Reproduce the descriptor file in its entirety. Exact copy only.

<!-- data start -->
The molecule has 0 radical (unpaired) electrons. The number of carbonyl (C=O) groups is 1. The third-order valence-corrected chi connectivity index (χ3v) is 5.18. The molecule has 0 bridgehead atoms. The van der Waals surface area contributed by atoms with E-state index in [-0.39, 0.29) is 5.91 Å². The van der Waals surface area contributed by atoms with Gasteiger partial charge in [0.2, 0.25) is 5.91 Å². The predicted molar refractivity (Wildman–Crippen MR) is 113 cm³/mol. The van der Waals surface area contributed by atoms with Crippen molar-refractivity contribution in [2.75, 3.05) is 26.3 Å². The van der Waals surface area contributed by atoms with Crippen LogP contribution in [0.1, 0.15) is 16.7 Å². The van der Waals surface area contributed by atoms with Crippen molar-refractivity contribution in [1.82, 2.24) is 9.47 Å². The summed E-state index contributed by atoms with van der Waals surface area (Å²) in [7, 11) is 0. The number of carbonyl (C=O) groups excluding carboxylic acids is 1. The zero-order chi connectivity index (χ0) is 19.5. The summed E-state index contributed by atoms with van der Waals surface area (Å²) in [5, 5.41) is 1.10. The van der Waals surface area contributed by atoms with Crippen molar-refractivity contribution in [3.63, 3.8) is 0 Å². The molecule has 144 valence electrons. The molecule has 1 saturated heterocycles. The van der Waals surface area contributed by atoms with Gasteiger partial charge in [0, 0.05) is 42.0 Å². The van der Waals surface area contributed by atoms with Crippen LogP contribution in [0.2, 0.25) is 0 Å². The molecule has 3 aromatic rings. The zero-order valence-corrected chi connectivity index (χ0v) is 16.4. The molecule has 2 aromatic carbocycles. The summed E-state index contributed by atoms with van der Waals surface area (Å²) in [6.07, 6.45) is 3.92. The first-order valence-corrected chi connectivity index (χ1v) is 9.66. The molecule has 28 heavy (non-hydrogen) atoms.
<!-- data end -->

The molecule has 0 radical (unpaired) electrons. The number of carbonyl (C=O) groups is 1. The third-order valence-corrected chi connectivity index (χ3v) is 5.18. The molecule has 0 bridgehead atoms. The van der Waals surface area contributed by atoms with E-state index in [-0.39, 0.29) is 5.91 Å². The van der Waals surface area contributed by atoms with Gasteiger partial charge in [0.2, 0.25) is 5.91 Å². The predicted molar refractivity (Wildman–Crippen MR) is 113 cm³/mol. The van der Waals surface area contributed by atoms with Crippen molar-refractivity contribution in [2.75, 3.05) is 26.3 Å². The van der Waals surface area contributed by atoms with Crippen LogP contribution in [0.1, 0.15) is 16.7 Å². The van der Waals surface area contributed by atoms with Crippen molar-refractivity contribution in [1.82, 2.24) is 9.47 Å². The summed E-state index contributed by atoms with van der Waals surface area (Å²) in [7, 11) is 0. The number of carbonyl (C=O) groups excluding carboxylic acids is 1. The zero-order chi connectivity index (χ0) is 19.5. The summed E-state index contributed by atoms with van der Waals surface area (Å²) in [5, 5.41) is 1.10. The van der Waals surface area contributed by atoms with Crippen molar-refractivity contribution in [3.63, 3.8) is 0 Å². The molecule has 144 valence electrons. The molecule has 1 saturated heterocycles. The van der Waals surface area contributed by atoms with Gasteiger partial charge in [0, 0.05) is 42.0 Å². The van der Waals surface area contributed by atoms with Crippen LogP contribution in [0.2, 0.25) is 0 Å². The molecule has 3 aromatic rings. The zero-order valence-corrected chi connectivity index (χ0v) is 16.4. The molecule has 2 aromatic carbocycles. The summed E-state index contributed by atoms with van der Waals surface area (Å²) in [6.07, 6.45) is 3.92. The first-order valence-corrected chi connectivity index (χ1v) is 9.66. The molecule has 28 heavy (non-hydrogen) atoms.